662 Burke Road Camberwell, Victoria 3124
By definition, ''pizza restaurant" means casual, usually local and relatively affordable. But defining "pizza" is trickier, with each restaurant developing a signature method of making, baking and topping.
Rome has its super-skinny crust pizza; Naples its thicker crust (not more than 3mm mind, according to the slightly OCD rules of the association formed to "protect the true napoletana"). And within Melbourne's thousands of pizza joints, there are distinctions, too.
Daniele Rigoni's pizzas are somewhere between the Roman and the Napoletana style, and now found in Camberwell since Rigoni sold Pizza Espresso in Templestowe after 10 years behind a pizza paddle.
He now works the floor, but his recipe for pizza is good. The dough proves for 36 hours and makes a light base, slightly thinner than a napoletana. It's then hand-stretched (look mamma, no rolling pin) into a round base, topped, then baked in a showpiece, gleaming red, relief-tiled oven fuelled by redgum (for its slow-burning heat).
They're all one, large size (12 inches, but who's measuring?), and toppings include an elegantly simple margherita of tomato, buffalo mozzarella and fresh, whole basil leaves. The signature speck pizza is tomato-less, built from an olive-oiled base and layered with fior di latte and thin shavings of speck (like prosciutto, but smoked rather than dry-cured), and scattered with small daubs of gorgonzola, its richness mellowed slightly by pieces of pear. Their physical sizes may be the same, but, characteristically, the speck is a much bigger pizza.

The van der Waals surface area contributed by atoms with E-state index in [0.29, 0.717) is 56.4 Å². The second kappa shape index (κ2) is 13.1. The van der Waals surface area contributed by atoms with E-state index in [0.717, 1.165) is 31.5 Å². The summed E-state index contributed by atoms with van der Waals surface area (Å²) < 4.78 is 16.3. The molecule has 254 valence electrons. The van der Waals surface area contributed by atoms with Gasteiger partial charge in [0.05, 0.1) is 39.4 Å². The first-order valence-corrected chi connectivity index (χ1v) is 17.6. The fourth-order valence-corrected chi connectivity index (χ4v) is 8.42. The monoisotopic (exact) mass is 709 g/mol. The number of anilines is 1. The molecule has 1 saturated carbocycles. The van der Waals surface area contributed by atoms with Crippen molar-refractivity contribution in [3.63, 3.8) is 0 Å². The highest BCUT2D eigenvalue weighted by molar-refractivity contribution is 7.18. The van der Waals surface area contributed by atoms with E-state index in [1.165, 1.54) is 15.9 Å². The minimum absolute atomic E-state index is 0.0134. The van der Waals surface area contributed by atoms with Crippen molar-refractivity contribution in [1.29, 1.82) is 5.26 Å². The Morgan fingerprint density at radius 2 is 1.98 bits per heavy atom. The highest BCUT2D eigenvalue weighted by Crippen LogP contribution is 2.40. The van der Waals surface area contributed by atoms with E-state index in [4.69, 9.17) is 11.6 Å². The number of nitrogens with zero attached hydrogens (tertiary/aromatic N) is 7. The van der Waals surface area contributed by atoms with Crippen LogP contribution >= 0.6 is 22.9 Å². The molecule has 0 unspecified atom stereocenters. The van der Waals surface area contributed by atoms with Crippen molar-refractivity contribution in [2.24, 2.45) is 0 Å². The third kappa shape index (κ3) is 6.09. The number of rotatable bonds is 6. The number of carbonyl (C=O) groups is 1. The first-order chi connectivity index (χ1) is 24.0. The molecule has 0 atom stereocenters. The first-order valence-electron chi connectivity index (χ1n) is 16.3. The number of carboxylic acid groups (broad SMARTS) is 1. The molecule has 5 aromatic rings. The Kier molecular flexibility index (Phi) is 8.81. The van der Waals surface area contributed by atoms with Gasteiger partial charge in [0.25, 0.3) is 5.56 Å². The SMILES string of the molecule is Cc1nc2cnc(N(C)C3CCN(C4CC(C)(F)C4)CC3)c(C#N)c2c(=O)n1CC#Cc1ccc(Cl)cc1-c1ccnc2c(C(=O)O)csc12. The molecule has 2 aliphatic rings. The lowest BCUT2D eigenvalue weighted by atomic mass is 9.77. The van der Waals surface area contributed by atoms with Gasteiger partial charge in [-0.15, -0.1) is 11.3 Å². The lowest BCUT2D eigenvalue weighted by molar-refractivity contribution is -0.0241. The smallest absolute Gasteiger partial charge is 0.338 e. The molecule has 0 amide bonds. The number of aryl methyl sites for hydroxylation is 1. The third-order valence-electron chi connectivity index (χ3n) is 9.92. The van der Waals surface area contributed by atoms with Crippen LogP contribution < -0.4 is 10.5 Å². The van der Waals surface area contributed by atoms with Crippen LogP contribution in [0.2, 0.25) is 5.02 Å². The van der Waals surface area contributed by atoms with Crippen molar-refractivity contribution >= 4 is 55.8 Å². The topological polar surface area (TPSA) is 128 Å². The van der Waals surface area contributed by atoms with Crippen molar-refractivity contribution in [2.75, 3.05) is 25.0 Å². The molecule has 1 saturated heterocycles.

The cooking is all out in the open, towards the back of the huge, block-long, split-level room. The front dining room has an '80s-esque atrium-like entrance (a bit blowy near the door, and echoey) that gives way to a sleeker, spare room with dark furnishings leading to that Ferrari red oven. Also back there is Rigoni's business partner, Baze Spirovski, who makes the pastas and mans the grill.
From the grill comes salmon steak, with just a thin, opaque-cooked outer layer, the inside blushingly raw - maybe too raw for some tastes. And it's from here you'll find the $28 burger. Intrigued? It's a pretty basic beef patty topped with melty stracciatelli mozzarella and served with glistening red strips of roasted capsicum. At dinner it's served open-style with rosemary roasted, cubed potatoes. Both bread and potatoes were missing from ours on one visit, but a second lunch-time visit brought a more trad, tasty burger - in a bun, with salty fries - for almost half the price.
There's heavy cutlery, some fine ingredients, and sunny service, which nudges Rustica into the classy-casual end of the pizza restaurant spectrum.
Do … Look for seasonal pizza specials, such as fig, prosciutto and gorgonzola.
Don't … Ask for a Hawaiian.
Dish … Speck pizza.
Vibe … Polished, famiglia-friendly pizza palace.
Note: Corkage $10 a bottle
The Age Good Food Under $30 is available at selected bookshops and newsagents and online at theageshop.com.au for $9.99.